Healing from your past can take time and targeted effort. But it is one of the most beautiful gifts you can give to yourself, and to those who love you and want the best for you. Begin. Get help. Stay the course. Reap the joyous rewards!
In my previous post I talked about the difference between panic attacks and anxiety attacks. Today I’m sharing some strategies that can help mitigate the symptoms of panic and anxiety attacks. Not every strategy works with the same effectiveness for each individual, but below are five you can choose from to see what works for you.
Before we look at those strategies, here are two quick, but important, points. (1) While mitigating the symptoms is helpful, it is important to seek the professional help that will get to the root of the issue. A visit to a physician and a qualified counselor would be encouraged in order to resolve what is causing the panic and anxiety attacks in the first place. (2) If you have symptoms that are even similar to that of a heart attack or other serious conditions, do not assume it is "just" a panic or anxiety attack. Seek medical help promptly.
Practical Strategies for Mitigating the Symptoms of Panic and Anxiety Attacks
Lifestyle Practices that Can Help
You can also be preemptive by employing lifestyle practices that can help curb the onset of the attacks. These practices include:
Finally, keep in mind that panic and anxiety attacks are responsive to treatment. If you suffer from either of these, give yourself the gift of the right help so you can live free.
Panic attacks and anxiety attacks are often viewed by many as the same thing, but they are two different conditions.
Panic attacks are sudden and involve intense and even overwhelming fear. They are triggered by a sense of immediate threat, even when no threat is present, and are accompanied by frightening physical symptoms and a feeling of dread.
Consider “Michelle” who came to see me a few years ago. She had been having symptoms that were alarming to her, but her doctor could find nothing physically wrong. She described experiencing pains in her chest, shortness of breath, tightness in her throat, and the feeling that she was dying. The symptoms would come upon her suddenly - in her car, in the gym, in her office. She said, “When it happens, I feel like I’m dying.”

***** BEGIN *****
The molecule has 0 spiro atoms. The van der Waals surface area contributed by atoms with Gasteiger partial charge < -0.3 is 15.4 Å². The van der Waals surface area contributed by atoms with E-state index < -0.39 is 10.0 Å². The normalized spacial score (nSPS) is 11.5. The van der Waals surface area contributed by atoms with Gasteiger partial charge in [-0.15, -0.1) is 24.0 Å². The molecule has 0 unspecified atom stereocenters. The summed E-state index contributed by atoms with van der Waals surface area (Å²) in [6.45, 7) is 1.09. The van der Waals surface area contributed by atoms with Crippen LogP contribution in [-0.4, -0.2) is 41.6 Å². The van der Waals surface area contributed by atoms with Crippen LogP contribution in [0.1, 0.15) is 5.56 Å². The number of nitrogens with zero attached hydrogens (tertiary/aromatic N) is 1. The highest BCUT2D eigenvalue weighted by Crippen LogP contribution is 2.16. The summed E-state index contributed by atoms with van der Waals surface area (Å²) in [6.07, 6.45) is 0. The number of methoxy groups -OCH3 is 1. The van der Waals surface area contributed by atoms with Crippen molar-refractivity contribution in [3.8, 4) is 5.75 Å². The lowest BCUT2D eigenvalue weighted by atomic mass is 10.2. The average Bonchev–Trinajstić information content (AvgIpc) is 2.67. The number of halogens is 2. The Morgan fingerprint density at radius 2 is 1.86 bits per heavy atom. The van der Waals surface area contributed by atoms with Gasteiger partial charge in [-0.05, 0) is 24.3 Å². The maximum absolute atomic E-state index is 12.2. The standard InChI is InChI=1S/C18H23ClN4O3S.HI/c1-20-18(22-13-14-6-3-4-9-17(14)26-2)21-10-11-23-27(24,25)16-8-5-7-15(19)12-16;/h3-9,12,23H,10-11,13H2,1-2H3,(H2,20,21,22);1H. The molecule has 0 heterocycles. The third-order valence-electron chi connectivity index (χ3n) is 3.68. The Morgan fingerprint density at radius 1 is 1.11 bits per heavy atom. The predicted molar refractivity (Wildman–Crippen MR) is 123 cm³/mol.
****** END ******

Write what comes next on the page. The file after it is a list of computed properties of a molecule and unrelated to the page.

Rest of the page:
What she was experiencing were panic attacks, marked by the sudden onset of overwhelming and frightening symptoms, including feeling terror. Because panic attacks are associated with the amygdala (the threat detecting center in the brain) Michelle’s ‘fight or flight’ responses were being engaged, and she was experiencing the corresponding hormonal and physiological effects.
Anxiety attacks, on the other hand, seem to operate not from the amygdala, but from the prefrontal cortex, where planning and anticipation occur. Anxiety attacks, therefore, tend to come on more gradually and in response to the anticipation of a stressful situation or event. Anxiety attacks are marked by excessive and persistent worry over that anticipated experience.
Consider “Jill” who was having a series of tests run by her physician because of abnormal results in some earlier tests. She found herself in a vicious cycle of worry. Her mother had died around the age that Jill was approaching. Now, Jill wondered if she had inherited her mother’s condition. She worried more than ever about her health, which led to her fearing that she was dying, which led to her worrying about her children’s future, which led to her worrying about who would care for her kids and how they would survive financially.
These ever growing stressful anxieties stayed alive in the background of Jill's mind as she went about her day, and they protruded to the front of her mind when she was quiet - driving in her car, in bed at night, in the shower. She was now having anxiety attacks, marked by restlessness, difficulty sleeping, fatigue, irritability, and difficulty concentrating.
Both panic attacks and anxiety attacks are perplexing, to say the least. And it is understandable that the terms are sometimes used interchangeably, as panic attacks and anxiety attacks have many symptoms in common. But key are the distinctions we have touched on above. Panic attacks tend to come on suddenly and be immediately overwhelming, even terrorizing, whereas anxiety attacks tend to refer to persistent and excessive worry about an anticipated event. Below is a table outlining some of the most common symptoms of panic attacks and anxiety attacks.
In my next post I'll share some strategies that have helped my clients to downgrade their symptoms while they also engage in treatment to resolve the anxiety and panic issues.
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Dr. Dawn-Marie shares a refreshing blend of professional insights and personal stories in this encouraging blog.